Habiba: Speaking of deeply, I hear, not that I have actually researched it, there is a lot of controversy around the ‘deep state’. I heard people debate about it. I was wondering if that was an issue with you guys.
Heba: I think actually ‘deep state’ is a bit less problematic, it is actually not to use old regime, because old regime gets confusing with all the regime changes. With the regime returning, so you don’t want to imply that it is not there anymore. But with deep state, it doesn’t bear any meaning other than it is the deep state.
Naira: And it points to continuity. The deep state never disappeared, right?
Habiba: We need to define the ‘deep state’.
Naira: It’s over used.
Adelita: It’s also in certain political theory that it used.
Lina: I think an extension to that is the very use of the word state and how interchangeably we are using it with regime or with government. I think I edited yesterday a story about the contention between Al-Azhar and the Brotherhood and the state over Al-Azhar and I used the ‘state’ so many times an intercheagable word with the ‘police’.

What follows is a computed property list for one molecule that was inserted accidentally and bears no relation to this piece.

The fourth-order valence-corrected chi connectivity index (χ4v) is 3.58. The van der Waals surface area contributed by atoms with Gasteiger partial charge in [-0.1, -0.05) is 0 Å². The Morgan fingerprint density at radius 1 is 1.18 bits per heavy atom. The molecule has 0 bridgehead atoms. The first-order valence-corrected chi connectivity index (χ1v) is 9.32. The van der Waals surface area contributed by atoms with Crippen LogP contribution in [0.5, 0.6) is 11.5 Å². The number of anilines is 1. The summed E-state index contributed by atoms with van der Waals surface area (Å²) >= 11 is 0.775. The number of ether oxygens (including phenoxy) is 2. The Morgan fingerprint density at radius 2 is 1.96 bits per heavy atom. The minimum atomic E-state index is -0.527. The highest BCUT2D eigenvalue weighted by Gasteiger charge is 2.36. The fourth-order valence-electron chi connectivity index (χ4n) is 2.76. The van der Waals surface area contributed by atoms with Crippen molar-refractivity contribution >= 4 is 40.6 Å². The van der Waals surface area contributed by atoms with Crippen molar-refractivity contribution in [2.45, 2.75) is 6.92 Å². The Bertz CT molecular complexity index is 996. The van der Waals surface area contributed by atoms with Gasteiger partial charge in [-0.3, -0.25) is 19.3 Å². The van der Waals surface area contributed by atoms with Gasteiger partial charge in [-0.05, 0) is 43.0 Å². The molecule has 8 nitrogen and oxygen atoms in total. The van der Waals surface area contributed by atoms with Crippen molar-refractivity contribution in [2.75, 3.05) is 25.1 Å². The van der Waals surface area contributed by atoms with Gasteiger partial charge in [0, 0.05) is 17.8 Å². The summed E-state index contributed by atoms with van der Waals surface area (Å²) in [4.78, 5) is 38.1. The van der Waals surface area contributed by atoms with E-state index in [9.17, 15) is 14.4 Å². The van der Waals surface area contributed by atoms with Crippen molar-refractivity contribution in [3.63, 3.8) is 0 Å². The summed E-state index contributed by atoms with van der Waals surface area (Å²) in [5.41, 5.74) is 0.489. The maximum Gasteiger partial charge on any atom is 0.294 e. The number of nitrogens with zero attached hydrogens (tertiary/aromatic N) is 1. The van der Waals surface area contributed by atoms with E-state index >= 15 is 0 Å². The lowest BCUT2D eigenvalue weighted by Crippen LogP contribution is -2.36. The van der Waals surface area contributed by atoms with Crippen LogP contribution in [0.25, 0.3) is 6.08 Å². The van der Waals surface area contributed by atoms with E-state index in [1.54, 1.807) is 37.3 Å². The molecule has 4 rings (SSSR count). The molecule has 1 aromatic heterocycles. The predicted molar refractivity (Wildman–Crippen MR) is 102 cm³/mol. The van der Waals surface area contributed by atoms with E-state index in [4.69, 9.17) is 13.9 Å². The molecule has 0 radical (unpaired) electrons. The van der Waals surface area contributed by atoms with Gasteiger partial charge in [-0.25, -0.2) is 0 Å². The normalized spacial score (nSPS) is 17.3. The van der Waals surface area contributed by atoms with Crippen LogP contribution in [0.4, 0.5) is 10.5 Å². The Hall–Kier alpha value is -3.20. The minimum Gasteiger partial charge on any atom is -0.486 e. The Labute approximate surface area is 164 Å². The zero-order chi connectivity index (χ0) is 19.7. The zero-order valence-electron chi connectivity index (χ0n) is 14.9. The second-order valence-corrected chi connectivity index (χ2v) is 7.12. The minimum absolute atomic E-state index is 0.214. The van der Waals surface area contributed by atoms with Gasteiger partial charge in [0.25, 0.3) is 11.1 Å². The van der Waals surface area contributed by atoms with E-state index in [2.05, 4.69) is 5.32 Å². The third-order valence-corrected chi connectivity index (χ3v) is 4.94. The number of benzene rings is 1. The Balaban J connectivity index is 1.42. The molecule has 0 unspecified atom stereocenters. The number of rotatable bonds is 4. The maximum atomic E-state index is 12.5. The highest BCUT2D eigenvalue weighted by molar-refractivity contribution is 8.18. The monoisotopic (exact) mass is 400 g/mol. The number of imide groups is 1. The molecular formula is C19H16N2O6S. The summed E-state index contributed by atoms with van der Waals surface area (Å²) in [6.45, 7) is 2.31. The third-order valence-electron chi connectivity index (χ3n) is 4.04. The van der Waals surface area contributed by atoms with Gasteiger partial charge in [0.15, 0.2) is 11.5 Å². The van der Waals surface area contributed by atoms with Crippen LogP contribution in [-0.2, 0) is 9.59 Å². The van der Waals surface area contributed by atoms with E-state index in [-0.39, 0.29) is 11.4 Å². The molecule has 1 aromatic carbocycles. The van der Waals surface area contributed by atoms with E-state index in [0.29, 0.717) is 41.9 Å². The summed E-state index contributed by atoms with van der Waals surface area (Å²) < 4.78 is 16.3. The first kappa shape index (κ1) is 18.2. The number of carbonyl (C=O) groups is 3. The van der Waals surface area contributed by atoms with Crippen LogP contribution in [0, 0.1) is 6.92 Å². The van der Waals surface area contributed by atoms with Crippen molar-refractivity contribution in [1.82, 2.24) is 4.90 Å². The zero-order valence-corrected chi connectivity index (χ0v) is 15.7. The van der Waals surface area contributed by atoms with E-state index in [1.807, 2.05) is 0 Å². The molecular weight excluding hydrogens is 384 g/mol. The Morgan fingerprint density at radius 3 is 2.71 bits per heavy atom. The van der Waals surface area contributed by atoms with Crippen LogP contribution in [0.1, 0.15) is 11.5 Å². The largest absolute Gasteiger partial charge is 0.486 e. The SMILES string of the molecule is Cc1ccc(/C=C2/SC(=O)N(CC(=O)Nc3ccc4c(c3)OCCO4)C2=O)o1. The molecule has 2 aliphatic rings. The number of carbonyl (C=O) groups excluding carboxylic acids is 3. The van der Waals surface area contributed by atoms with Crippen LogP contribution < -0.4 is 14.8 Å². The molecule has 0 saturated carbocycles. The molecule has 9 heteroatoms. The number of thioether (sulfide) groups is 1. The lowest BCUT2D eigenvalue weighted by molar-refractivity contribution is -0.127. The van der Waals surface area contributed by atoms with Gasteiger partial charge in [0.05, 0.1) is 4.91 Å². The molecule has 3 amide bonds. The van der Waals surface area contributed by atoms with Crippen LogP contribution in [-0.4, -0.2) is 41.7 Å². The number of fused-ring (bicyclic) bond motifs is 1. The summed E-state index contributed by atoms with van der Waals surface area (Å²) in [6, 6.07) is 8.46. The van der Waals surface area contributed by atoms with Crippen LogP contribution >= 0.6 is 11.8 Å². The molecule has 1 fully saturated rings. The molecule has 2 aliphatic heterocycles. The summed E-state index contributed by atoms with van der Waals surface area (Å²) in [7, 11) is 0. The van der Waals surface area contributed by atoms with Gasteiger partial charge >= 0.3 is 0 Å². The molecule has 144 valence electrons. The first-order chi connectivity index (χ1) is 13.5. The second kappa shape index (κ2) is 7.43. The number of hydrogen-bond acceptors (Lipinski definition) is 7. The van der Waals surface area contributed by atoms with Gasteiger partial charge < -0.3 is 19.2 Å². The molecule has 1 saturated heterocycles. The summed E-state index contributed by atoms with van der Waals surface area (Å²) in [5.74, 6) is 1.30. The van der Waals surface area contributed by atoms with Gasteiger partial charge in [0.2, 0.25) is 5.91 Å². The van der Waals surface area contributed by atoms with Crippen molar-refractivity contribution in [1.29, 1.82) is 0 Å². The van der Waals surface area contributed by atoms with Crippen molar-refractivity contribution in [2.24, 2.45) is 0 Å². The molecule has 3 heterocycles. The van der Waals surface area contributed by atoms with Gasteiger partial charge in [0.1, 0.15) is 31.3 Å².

Heba: But do you have a problem with it?
Lina: With the deep state or the use of state?
Heba: With the use of state in that context.
Lina: I think it needs to be unpacked. I have issues with believing the extent to which the state is really ‘deep’. I think it is a question of strong bureaucracies and weak state, strong bureaucracies that exist in sylos. So deep state becomes an inaccurate term somehow. In a sense, it gives too much prestige and coherence to something that is not coherent.
Habiba: So, it came out of the Turkish political context. The one definition I could find is it’s a state within a state in a political situation in a country when an internal organ, generally from the armed forces, or the intelligence agencies, or the police do not respond to civilian leadership.
Adelita: State, regime, there’s another word that came up, and then, kind of deep state. Should I have it somewhere else underneath?
Habiba: Deep state, yea , I don’t know. Yes? No?
Adelita: Underneath it?
Adelita: So as words that can be used to describe the current situation but shouldn’t be really interchangeable.
Naira: I remember for example one of the copy editors sending an email to the rest of the team during Morsi’s presidency saying can we not say ‘Morsi regime’. We would refer to the ‘Mubarak regime’, but not to the ‘Morsi regime’. The ‘Morsi presidency’ was her preference. So regime has particular implications of being totalitarian. You know, you don’t talk about the Cameron regime in the UK.
Adelita: No. Although you should.
Naira: One should.
Read more about Adelita Husni-Bey’s (On) Difficult Terms